We can watch these with or without commentary from Scott and Dorn. They chat about various story issues related to the scenes and usually – but not always – let us know why the sequences failed to make the cut. Their remarks offer decent explanation of the appropriate topics.
Inside the Sound Design Suite, we learn more about that area. When you select “Craft”, you find a 24-minute and 58-second featurette that covers dialogue editing, ADR, Foley, sound FX editing, and the final mix. “Sample” lets us hear examples of each stage. It presents comments from supervising sound editor Hallberg, actor Sheen, dialogue editor Simon Chase, ADR supervisor Paul Conway, Foley editor Alex Joseph, SFX editors Sue Lenny, Oliver Tarney and James Harrison, and re-recording mixers Myron Nettinga and Michael Minkler.
They discuss all the aspects of their work and the various challenges involved in creating good audio for a film like this. The featurettes delve into the elements concisely and make this an informative package. I especially like the insights from Sheen about doing his ADR. We rarely find notes about that issue from the actors themselves, so it’s fun to get a deeper look at looping.
Visual Effects Breakdowns looks at the work behind four sequences. We get “The Burning Man (Fire Effects and Face Replacement)”, “Building Jerusalem (Digital Matte Paintings and 3D Modeling)”, “Casualties of War (Artificial Intelligence and Virtual Warriors)” and “Medieval Engines (The Physics and Firepower of Trebuchets)”. When viewed together, these four featurettes fill a total of 21 minutes and 47 seconds.
They cover the subjects mentioned in their subheadings as we learn more about various visual effects techniques. These show the different elements used for the sequences along with commentary from visual effects supervisor Sewell. He talks about what each scene needed and why they made the decisions they did. These come out as interesting segments that provide nice insight.
I especially like Sewell’s notes about working on the set. We usually only hear about post-production visual effects efforts, so I enjoy the glimpse of how he collaborated with Scott during the shoot. The images of CG tests are also a lot of fun to see.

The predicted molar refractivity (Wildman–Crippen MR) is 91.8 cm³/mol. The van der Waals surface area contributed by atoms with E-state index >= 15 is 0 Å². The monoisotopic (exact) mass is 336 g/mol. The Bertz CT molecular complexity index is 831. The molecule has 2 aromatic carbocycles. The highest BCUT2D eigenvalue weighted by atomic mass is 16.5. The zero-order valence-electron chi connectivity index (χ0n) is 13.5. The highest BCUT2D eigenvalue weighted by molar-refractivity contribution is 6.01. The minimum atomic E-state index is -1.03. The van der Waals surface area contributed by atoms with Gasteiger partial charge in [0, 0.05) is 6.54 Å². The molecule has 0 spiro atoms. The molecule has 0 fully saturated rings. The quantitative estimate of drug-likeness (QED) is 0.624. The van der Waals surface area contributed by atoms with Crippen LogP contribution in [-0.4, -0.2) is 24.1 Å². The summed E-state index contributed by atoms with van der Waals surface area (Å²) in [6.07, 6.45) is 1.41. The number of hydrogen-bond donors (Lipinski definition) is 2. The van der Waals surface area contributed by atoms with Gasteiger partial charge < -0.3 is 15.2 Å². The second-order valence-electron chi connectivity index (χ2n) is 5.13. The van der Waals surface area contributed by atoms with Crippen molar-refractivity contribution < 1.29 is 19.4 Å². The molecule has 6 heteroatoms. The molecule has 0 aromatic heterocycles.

As the DVD nears its finish, we go to Release and its seven subdomains. Trailers & TV Spots includes four of the former and a whopping 50 – yes, 50 – of the latter. I’ve never seen anywhere near that many TV ads for one movie. Heck, I didn’t even think any studio ever created that many TV promos for a single flick.
A Press Junket Walkthrough takes up six minutes and 18 seconds. We find shots of Max, Klaus, Atherton, and assistant costume designer Robert Worley. They lead reporters through a glimpse of some movie props, sets and costumes. This piece offers a decent look at the publicity side of things but isn’t interesting in its own right.
Next we head to the World Premieres. This three-minute and 42-second compilation leads us to London, New York and Tokyo to observe the movie’s premieres in those spots. We see the various participants as they arrive at these openings and get a few fluffy comments from Scott, Bloom, Irons, and Neeson. My response to this? Yawn! It’s not an interesting collection of clips.
We see more stills in the next two areas. Special Shoot Gallery presents 44 posed publicity photos, while Poster Explorations depicts 267 promotional ideas. Many of these offer variations on the same theme, but they still create a fine impression of the various possibilities.
Paradise Found: Creating the Director’s Cut goes for eight minutes, 31 seconds. It involves Dorn, Ellzey, Hallberg, Mathieson and Kelly. They talk about the desire to create a longer edition and the issues related to this activity. Frankly, this is a dull piece. We don’t get much real data, as the participants mostly tell us how happy they are to get to do the extended cut.
DVD Four concludes with Director’s Cut Credits. These give us four screens of text.
While the theatrical rendition of Kingdom of Heaven largely left me cold, this extended “Director’s Cut” offers a better-developed tale. It expands its characters and story to a satisfying degree. The extra footage doesn’t make Heaven a great film, but it becomes a much stronger one than its choppy theatrical edition.
The new DVD offers picture and audio that seem very similar to those of the original release. However, in addition to the “Director’s Cut”, it adds plenty of new extras. These make the package a remarkable set. The four-DVD Heaven comes packed to the gills with excellent extras.
Across the board, the “Director’s Cut” of Heaven earns my recommendation. The extended version of the film becomes a quality flick, and the package presents it in a terrific manner. If you don’t have the old DVD, get this one. If you do have the theatrical release, get this one; even if supplements don’t interest you, the new cut of the flick makes it worth owning. It’s a stellar set that’ll almost certainly end up on my year-end Top Ten.
To rate this film visit the original review of KINGDOM OF HEAVEN